Fmr. Pres. Bill Clinton speaks at the 2009 Netroots Nation Convention in Pittsburgh, PA
(Image by kyleshank) Permission Details DMCA
Each year, for the past five years, members of what has become known as the "netroots" [a term that almost exclusively means progressives, liberals or Democrats that regularly blog and organize on the Internet] have come together for an annual convention known as Netroots Nation to participate in a forum for progressive activists and candidates to strengthen communities online and grow the progressive movement. It has attempted to inspire action and help those in attendance grow new ideas to affect change.
As the "netroots" prepare to meet in Las Vegas to once again discuss what they could be doing (and have been doing) to "amplify" their "progressive voice" by using "technology to influence the public debate," one wonders if this convention will have any potential long-term value at all to movements in this country desiring more change from the Obama Administration.
David Lightman of McClatchy Newspapers aptly presents the dilemma the "netroots" currently face, "Activists in the liberal blogosphere face a crossroads: They had tremendous success in 2008 helping to turn voter anger into votes for Democrats, but persuading Congress and the White House to adopt their agenda is much harder."
Lightman adds during the convention "members will quiz House Speaker Nancy Pelosi, D-Calif., and Senate Majority Leader Harry Reid, D-Nev., among others, about why Washington doesn't move more quickly to end the Afghanistan war or give more help to the millions who are out of work" and the "netroots" will likely be told " (a) Washington works in complex, deliberate ways, and one should be happy to achieve 80 percent of one's goals, and (b) since Democrats took control of Washington 18 months ago, they've won the enactment of historic legislation on health care, economic stimulus and financial regulation -- no small achievements."
Lightman's preview of Netroots Nation indicates the convention will be another Democratic exercise in the lowering of progressives' expectations of what is possible in terms of change in this country. There's also indication that the focus will not be on Democrats at all. Rep. Chris Van Hollen (D-MD), chairman of the Democratic Congressional Campaign Committee (DCCC), who reassures readers in the McClatchy article that the party is in "no danger of being a captive of the left" believes in unifying "this year's congressional candidates behind an anti-Republican message: that if the GOP were in charge, things would be much worse." The DCCC is a sponsor of Netroots Nation.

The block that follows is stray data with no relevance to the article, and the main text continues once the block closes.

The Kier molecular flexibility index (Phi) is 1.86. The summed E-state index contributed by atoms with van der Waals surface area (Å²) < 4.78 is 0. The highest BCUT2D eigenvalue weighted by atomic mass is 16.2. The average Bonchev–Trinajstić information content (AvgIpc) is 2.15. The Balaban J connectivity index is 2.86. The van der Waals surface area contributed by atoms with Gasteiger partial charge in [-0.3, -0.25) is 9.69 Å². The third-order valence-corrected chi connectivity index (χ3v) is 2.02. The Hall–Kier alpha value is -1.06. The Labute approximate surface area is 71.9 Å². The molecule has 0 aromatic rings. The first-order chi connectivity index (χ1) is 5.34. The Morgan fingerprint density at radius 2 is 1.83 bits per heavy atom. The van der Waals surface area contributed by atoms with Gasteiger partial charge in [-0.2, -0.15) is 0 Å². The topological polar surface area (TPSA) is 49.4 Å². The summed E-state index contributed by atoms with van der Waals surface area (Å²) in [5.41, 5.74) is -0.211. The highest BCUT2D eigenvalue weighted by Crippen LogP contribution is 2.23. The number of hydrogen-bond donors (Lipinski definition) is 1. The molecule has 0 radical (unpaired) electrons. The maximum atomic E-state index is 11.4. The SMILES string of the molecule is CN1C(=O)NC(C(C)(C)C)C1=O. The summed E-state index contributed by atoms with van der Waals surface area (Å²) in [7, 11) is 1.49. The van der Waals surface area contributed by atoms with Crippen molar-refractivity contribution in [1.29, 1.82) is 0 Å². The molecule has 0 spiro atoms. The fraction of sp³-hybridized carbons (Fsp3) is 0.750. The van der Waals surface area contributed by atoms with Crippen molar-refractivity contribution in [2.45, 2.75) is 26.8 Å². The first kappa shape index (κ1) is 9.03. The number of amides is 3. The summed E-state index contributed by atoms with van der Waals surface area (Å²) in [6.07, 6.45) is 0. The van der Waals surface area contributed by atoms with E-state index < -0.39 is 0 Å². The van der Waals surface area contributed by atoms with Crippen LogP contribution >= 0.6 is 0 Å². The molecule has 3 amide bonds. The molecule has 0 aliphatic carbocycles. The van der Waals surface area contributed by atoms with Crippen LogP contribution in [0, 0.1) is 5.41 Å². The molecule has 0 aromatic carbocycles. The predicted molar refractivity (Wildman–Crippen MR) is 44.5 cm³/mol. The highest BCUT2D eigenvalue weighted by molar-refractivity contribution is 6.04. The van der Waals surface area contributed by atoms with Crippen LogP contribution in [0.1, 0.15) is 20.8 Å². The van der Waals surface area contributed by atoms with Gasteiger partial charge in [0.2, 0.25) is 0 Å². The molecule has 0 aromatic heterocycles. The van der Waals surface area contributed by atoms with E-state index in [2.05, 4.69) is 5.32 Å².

Rep. Van Hollen appeared on "Meet the Press" on Sunday. Here's a glimpse at the story the Democratic Party will likely be promoting as it seeks to ensure Americans will vote for them in November:
REP. VAN HOLLEN: Well, what you're, what you're hearing is--as, as Bob said, look, we know that we have a long way to go on the economy. People are still hurting, that's absolutely clear. But we also know what the American people know, which is the day George Bush lost--left office, we were losing 700,000 jobs a month. And during the full eight years of the Bush administration we lost private sector jobs. We are now beginning to climb out. And what we are saying is yes, let's focus on the policies, because why in the world would we want to go back to the same economic agenda that created that mess, that, that lost jobs for eight years? And I think the challenge that our colleagues have here, Pete and John, is to say to the American people, how do you expect to do the same thing and get a different result? I mean, that, that's Einstein's definition of insanity, right? [emphasis added]
Such a message hinges upon whether or not the financial reform legislation can be viewed as shifting the country away from the same economic agenda that created this mess. Robert Reich, who was the Secretary of Labor under President Clinton and is a fairly outspoken progressive voice, asserts, "Congress has labored mightily to produce a mountain of legislation that can be called financial reform, but it has produced a molehill relative to the wreckage Wall Street wreaked upon the nation."